“But now they laugh at me, men who are younger than I….And now I have become their song; I am a byword to them. They abhor me; they keep aloof from me; they do not hesitate to spit at the sight of me” (Job 30:1, 9-10).
As I read those words I had a visceral reaction. I felt panicked and closed in. My face grew hot, hands shaking. Bile rose in my throat. As I studied this chapter in the book of Job, I was transported back to a time of pain and shame, instinctively knowing what Job felt to have people turn on him. I know what it’s like to be a byword. To be abhorred.
How do I know? My senior year of high school was a nightmare.
I could not walk down the hallway to my locker or to class without peers making rude and loud gagging noises at me and calling me a b****.
I was sexually harassed, frequently.
I came home from cheerleading at an away basketball game to my egged car. The eggs were frozen solid and covered nearly every inch of my car. I lived 30 minutes from the school. I went to high school before everyone had cell phones. My parents had no way to know or help.
I came out of the home of a friend to find a sack waiting for me at my car. I thought maybe someone had left me a gift. In a way, they had. It was a large, dead bird.
In the case of the hallway, nothing happened. It continued all year.
In the case of the sexual harassment, a guy or two were supposed to miss an entire half of play during a basketball game. The coach let them play after sitting out for five minutes. I was a cheerleader. I saw it happen. I felt worthless, sick and ashamed, knowing my plight wasn’t as important as a basketball game.
In the case of my egged car, my cheerleading coach called the police. The officer helped me get it to a car wash. That was it. To my knowledge, my school administration did nothing even though it happened on school property.
In the case of the dead bird, I’m not sure I ever told anyone. It’s still mortifying and disgusting. Thinking about it makes me want to vomit. I’m not sure I’ll ever forget the weight of that sack and what awaited me inside. The body keeps the score, after all.
It took me years after I graduated to realize that my increased blood pressure and panic when I drove through the town on the way to my parents’ farm was actually a result of post traumatic stress. Sound severe? Let me assure you, my body’s reaction was very real.
In all the instances, the bullying was excused. The bullies were doing it because “they were jealous.” They were doing it because “I was too pretty.” They were doing it because “I was so good at sports.” And on, and on.
Perhaps those were the reasons. But do you see what happened? Instead of placing the blame squarely on the bullies, it was turned around and put on my shoulders.
If I weren’t so pretty, the kids wouldn’t feel the need to be mean to me or harass me. I still don’t like to be noticed for my looks.
If I weren’t so smart, they wouldn’t be jealous and the bullying would stop.
If I weren’t athletic, they’d have no reason to act out.
When it was all said and done, not only did the bullying continue, I was left at the center of the problem. I was left to pretend I was OK–because that’s the advice kids who are being bullied get–just ignore it. Pretend it doesn’t bother you. Don’t retaliate, it will make it worse.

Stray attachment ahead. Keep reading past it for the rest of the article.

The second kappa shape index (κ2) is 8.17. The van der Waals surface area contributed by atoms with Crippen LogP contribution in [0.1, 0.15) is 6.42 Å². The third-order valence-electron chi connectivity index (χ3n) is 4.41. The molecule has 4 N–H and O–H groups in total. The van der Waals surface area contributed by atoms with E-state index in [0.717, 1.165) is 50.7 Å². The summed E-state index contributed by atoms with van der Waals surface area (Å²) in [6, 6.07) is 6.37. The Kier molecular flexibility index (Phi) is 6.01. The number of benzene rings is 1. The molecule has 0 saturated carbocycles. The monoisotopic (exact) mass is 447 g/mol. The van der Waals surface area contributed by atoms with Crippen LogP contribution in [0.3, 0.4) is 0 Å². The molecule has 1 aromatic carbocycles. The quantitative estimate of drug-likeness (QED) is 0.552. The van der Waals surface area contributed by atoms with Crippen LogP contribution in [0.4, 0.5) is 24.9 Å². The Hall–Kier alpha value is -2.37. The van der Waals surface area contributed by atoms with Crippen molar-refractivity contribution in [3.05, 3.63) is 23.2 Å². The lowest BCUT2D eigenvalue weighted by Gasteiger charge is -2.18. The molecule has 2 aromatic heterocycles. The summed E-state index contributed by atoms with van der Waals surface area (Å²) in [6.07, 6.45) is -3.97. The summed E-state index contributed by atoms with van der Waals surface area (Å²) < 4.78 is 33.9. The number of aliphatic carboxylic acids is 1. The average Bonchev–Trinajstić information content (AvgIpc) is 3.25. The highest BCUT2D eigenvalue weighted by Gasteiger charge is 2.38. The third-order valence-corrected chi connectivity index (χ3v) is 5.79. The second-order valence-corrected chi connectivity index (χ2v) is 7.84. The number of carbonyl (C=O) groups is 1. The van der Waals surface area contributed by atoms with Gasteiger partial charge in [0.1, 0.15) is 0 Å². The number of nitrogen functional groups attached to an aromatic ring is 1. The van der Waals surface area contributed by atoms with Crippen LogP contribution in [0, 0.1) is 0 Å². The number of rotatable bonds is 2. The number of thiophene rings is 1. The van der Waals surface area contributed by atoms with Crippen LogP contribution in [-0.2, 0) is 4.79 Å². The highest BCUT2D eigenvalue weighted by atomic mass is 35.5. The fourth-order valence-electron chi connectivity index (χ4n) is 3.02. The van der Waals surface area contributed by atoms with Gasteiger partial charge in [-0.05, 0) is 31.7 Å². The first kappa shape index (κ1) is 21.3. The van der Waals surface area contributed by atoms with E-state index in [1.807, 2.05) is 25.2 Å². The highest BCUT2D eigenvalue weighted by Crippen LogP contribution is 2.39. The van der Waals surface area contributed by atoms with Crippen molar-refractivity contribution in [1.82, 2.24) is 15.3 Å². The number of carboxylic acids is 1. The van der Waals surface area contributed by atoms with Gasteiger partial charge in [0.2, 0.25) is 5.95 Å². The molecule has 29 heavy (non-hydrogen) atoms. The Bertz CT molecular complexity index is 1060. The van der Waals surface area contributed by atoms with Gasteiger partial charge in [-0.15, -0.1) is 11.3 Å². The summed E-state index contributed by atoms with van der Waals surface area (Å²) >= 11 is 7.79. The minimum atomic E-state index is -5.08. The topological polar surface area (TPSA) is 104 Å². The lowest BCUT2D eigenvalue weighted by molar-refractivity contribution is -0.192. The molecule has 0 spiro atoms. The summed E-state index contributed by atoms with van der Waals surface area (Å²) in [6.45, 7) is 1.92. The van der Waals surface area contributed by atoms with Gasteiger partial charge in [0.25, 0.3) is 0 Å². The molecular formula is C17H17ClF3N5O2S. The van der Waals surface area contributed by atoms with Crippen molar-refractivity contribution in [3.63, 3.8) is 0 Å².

I understand the motive behind that method, but I don’t agree.
Not doing anything didn’t stop the bullying. It also made me feel even more like a victim. There has to be another way! Kids shouldn’t have to feel like the only option is to suffer in silence.
I think one key is to shut bullying down early. When meanness starts showing itself as a kindergarten problem, it needs addressed and stopped right away. I know tattling gets a bad rap, but not everything is tattling. If the early signs of bullying aren’t stopped when small, the problem grows to an upper-elementary problem, then a middle school one, and then a high school one–each time growing in intensity and consequence. And this isn’t just an issue for schools to deal with.
As parents, we’ve got to address the concerns and complaints at home, too. Sometimes love and concern about our children comes in the form of difficult things to hear–of rebuke. Not only do I want to know if my kids are being bullied, I want to know if they are doing the bullying. I want a chance to intervene, even if the issue is difficult. I know of other parents who feel the same, and I am thankful for that, but it seems like we’re a minority.
Another way to address the problem is for former mean kids to step up and speak up. One woman did that on a Facebook post I recently posed where I asked for advice to give my child who has recently been on the receiving end of “mean girls” in elementary school. Hearing this woman’s courageous admission and honesty was refreshing. It gave me hope!
My voice is one of many formerly-bullied voices speaking out against the problem. I believe we desperately need more former-mean-kid voices also speaking up, challenging kids to do better.
We must do better.
The stories I heard in private messages from other parents after I posed my question–stories about what their own children have experienced and are experiencing at various levels of school–were disheartening to downright infuriating. Lives are being changed, and not for the better.
We’ve got to do something, because relentless bullying has severe, and sometimes devastating, consequences.
Malinda Just has been writing Lipstick & Pearls for the Free Press since 2008. To read more of her writing, visit her blog, www.malindajust.com.